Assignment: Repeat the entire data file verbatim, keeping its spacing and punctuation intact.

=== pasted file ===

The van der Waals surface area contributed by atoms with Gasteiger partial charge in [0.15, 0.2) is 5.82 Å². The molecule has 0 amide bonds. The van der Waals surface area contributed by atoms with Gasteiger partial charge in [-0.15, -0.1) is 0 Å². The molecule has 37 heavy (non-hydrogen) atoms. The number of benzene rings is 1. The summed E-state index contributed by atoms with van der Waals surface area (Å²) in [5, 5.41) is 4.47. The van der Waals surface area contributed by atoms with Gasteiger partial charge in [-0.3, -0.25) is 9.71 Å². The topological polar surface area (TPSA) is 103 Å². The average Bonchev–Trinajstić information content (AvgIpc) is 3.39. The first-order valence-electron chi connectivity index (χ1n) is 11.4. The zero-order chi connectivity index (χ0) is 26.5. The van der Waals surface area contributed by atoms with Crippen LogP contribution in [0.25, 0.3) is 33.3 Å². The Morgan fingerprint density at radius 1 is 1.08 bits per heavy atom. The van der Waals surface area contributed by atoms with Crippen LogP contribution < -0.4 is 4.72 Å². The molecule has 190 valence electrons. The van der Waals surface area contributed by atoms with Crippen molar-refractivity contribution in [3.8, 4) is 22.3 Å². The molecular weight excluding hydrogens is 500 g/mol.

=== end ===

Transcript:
The van der Waals surface area contributed by atoms with Gasteiger partial charge in [0.15, 0.2) is 5.82 Å². The molecule has 0 amide bonds. The van der Waals surface area contributed by atoms with Gasteiger partial charge in [-0.15, -0.1) is 0 Å². The molecule has 37 heavy (non-hydrogen) atoms. The number of benzene rings is 1. The summed E-state index contributed by atoms with van der Waals surface area (Å²) in [5, 5.41) is 4.47. The van der Waals surface area contributed by atoms with Gasteiger partial charge in [-0.3, -0.25) is 9.71 Å². The topological polar surface area (TPSA) is 103 Å². The average Bonchev–Trinajstić information content (AvgIpc) is 3.39. The first-order valence-electron chi connectivity index (χ1n) is 11.4. The zero-order chi connectivity index (χ0) is 26.5. The van der Waals surface area contributed by atoms with Crippen LogP contribution in [0.25, 0.3) is 33.3 Å². The Morgan fingerprint density at radius 1 is 1.08 bits per heavy atom. The van der Waals surface area contributed by atoms with Crippen LogP contribution < -0.4 is 4.72 Å². The molecule has 190 valence electrons. The van der Waals surface area contributed by atoms with Crippen molar-refractivity contribution in [3.8, 4) is 22.3 Å². The molecular weight excluding hydrogens is 500 g/mol.